office. A detailed account of these cannot properly accompany this paper. The number of plans and of models submitted have rendered it necessary that a general rule should be adopted in reference to them. It has been the usage, for this reason, to submit each to a board of officers for examination and report. This report, with the writings, models, and plates accompanying each device, is directed to be kept on file in this officeAmong the plans submitted have bvices for signals, and for ciphers, signal torches, rockets,and signal lights of various construction; specimens of insulated wire, of double wire, and of wire twisted to be made flexible; different varieties of electric instruments for field use; plans for field trains, observatory towers, &c.
The war has brought toward numerous inventions for this service.
The different varieties of apparatus carried with our armies in the field, crude as some of them are in this the first year of their use, have been the subject of attentive study by the agents of different foreign powers who have visited our encampments.
INSTRUCTIONS AT MILITARY AND NAVAL ACADEMIES.
The course of instruction commenced at the Naval Academy at Newport, R. I., to which reference was made in my last report, has been continued, as I am informed, at that institution during the past year. A communication from Lieutenant Commander S. B. Luce, U. S. Navy, the officer charged with the duty by the Navy Department, states:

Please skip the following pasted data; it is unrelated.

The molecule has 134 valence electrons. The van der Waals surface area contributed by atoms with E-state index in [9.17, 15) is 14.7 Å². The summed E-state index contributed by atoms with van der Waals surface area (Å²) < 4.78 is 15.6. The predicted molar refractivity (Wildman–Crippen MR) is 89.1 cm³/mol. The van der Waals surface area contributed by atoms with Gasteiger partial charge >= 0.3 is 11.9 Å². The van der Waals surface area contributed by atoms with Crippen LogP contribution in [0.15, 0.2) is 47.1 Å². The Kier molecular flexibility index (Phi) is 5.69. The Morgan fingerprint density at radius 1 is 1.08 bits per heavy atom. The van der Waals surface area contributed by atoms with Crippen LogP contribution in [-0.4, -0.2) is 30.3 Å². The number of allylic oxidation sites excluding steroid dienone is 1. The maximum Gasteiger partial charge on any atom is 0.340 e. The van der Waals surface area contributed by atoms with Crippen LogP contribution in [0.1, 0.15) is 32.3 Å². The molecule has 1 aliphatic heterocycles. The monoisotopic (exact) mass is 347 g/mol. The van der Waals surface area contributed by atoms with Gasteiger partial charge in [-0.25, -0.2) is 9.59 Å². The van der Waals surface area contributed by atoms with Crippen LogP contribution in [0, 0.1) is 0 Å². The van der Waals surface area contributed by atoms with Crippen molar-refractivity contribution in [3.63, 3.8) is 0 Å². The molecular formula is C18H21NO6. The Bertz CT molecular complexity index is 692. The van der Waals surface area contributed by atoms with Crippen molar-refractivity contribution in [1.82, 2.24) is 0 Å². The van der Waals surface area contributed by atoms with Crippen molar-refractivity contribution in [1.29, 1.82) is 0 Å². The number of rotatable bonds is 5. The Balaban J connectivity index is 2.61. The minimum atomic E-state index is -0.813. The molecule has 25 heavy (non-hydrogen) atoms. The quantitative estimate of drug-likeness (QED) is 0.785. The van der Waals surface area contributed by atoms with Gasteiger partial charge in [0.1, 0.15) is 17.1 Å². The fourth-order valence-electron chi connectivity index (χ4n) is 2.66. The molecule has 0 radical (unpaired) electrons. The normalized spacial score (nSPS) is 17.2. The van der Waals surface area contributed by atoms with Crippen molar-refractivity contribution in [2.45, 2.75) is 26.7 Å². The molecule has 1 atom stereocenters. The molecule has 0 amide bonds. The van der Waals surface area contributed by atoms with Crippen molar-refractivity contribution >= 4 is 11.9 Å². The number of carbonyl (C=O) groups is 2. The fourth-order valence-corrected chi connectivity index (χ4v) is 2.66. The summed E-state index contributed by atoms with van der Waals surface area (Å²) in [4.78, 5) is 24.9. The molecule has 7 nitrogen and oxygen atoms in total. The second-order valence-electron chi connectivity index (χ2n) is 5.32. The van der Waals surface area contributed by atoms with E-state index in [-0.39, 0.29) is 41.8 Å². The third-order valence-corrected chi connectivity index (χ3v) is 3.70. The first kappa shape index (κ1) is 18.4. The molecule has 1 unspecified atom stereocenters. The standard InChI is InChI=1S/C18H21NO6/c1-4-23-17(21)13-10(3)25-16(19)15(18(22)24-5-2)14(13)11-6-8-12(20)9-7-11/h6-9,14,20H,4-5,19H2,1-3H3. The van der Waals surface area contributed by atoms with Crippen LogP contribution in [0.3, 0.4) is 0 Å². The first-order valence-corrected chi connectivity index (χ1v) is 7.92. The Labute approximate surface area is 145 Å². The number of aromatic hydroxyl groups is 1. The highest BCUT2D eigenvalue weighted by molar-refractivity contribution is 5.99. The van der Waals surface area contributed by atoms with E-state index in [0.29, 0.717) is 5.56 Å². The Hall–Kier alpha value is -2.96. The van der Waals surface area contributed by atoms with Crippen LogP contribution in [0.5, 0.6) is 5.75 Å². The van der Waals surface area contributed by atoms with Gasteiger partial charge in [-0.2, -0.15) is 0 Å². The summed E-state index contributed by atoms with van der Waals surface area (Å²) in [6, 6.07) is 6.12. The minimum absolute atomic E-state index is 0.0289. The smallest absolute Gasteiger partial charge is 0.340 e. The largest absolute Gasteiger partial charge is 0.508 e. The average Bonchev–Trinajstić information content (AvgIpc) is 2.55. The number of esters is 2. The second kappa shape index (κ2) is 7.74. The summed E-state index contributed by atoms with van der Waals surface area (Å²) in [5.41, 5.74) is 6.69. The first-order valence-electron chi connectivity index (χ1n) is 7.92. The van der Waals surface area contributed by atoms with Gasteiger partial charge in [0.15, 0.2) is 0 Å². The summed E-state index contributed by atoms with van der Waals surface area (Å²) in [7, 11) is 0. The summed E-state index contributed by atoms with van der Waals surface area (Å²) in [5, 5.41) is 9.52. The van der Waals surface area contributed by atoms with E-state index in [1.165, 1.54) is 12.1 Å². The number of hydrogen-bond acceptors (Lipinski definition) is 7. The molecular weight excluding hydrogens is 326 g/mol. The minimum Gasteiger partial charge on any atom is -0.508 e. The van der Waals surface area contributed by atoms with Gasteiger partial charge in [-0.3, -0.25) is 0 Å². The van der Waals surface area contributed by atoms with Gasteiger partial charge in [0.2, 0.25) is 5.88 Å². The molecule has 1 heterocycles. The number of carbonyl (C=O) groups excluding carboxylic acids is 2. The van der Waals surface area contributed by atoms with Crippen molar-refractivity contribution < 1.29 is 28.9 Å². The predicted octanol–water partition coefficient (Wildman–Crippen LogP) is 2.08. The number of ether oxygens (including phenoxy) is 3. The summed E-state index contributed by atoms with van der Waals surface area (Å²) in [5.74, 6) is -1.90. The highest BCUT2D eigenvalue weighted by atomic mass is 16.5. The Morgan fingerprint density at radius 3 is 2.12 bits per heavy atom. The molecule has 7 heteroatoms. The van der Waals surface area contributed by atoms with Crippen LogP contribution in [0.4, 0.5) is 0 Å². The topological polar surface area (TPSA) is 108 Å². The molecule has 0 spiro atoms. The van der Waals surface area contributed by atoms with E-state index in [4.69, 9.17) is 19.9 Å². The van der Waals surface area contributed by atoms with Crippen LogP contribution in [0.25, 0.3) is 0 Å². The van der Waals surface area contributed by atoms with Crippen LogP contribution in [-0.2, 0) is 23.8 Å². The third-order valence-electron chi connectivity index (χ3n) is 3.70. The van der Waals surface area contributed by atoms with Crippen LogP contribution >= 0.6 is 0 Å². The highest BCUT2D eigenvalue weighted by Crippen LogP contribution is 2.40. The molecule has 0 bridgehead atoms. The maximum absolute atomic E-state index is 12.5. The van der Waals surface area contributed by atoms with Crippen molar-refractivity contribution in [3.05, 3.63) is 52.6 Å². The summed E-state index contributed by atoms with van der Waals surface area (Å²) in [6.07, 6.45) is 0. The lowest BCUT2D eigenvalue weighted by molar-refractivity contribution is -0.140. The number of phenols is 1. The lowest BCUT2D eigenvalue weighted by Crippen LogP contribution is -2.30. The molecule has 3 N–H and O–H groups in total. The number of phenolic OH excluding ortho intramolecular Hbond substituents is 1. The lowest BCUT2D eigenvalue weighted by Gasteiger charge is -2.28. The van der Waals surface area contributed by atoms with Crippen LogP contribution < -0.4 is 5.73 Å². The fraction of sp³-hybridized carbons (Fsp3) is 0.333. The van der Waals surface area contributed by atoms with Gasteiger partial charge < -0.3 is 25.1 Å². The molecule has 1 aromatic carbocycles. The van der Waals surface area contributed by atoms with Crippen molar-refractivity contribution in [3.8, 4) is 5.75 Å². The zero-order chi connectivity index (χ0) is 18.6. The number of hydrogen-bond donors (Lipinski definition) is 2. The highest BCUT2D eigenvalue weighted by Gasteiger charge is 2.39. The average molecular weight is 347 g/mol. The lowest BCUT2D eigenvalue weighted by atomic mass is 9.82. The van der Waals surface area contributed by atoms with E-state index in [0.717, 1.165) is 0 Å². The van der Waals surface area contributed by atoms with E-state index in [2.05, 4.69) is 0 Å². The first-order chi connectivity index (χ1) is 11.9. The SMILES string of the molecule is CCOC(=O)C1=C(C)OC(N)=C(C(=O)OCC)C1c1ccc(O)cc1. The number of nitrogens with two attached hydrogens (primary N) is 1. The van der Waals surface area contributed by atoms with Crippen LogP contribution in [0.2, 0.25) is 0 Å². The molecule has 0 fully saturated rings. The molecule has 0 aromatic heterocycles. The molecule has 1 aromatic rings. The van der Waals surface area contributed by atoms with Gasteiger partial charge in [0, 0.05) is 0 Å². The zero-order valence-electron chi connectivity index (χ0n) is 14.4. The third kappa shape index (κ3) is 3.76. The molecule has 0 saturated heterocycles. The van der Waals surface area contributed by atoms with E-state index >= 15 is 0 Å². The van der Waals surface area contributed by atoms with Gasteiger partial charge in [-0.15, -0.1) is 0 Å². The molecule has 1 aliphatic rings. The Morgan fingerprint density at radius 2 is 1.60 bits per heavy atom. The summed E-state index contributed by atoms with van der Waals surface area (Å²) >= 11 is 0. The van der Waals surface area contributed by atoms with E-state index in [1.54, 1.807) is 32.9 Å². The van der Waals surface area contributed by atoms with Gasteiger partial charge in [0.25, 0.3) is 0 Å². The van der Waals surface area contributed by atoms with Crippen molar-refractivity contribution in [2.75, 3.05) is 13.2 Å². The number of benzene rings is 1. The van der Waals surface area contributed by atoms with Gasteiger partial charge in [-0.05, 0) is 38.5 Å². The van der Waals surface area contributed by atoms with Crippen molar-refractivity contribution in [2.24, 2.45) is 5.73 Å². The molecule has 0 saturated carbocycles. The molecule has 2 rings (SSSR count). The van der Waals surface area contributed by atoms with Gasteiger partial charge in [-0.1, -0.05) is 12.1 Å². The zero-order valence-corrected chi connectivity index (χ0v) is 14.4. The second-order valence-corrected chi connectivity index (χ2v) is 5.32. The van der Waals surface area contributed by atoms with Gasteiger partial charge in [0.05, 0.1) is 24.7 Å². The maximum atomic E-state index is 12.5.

At the coming June examination twenty-one midshipmen leave the Academy for active service. I shall make a special report of the fact to the Department, that they may be sent on board different vessels, and thus the entire number be made available at once. In October next thirty-one more midshipmen, competent to act as signal officers, leave the Academy, and the wants of the Navy will be in a very great measure supplied.
Practical illustration of the progress and skill of the second class were, I believe, given before the Board of Visitors at the annual examination at the Naval Academy of this year.
In Jully last instruction in military signals and telegraphy was mad by an order of the War Department part of the course of instruction at the Military Academy at West Point. Captain Samuel T. Cushing, acting signal officer, with proper assistants, was detailed for this duty. The course has been ably conducted by this officer. It has embraced instructions in the drill and management of signal parties, the theory and practical use of aerial and electric telegraphy, and a thorough field practice with the field-line modes used in the Army. At the last report of the officer on duty the first class of cadets had so far advanced as to real easily, by day or by night, communications telegraphed with flags or torches from Newburg to West Point, a distance of eight miles. They have studied, by practice, the working of the light field telegraph lines, which come within the management of the cross. The course to be conducted by Captain Cushing and his assistants would embrace practice on these lines and the modes of working them in common use. The addition of this branch to the studies before pursued at the Military Academy promises, in my opinion, an advantage to the service.
The use of field signals and field telegraph lines has now become so common in military operations an officer can hardly be considered instructed who is not informed as to their employment. This especially applies in the existing war.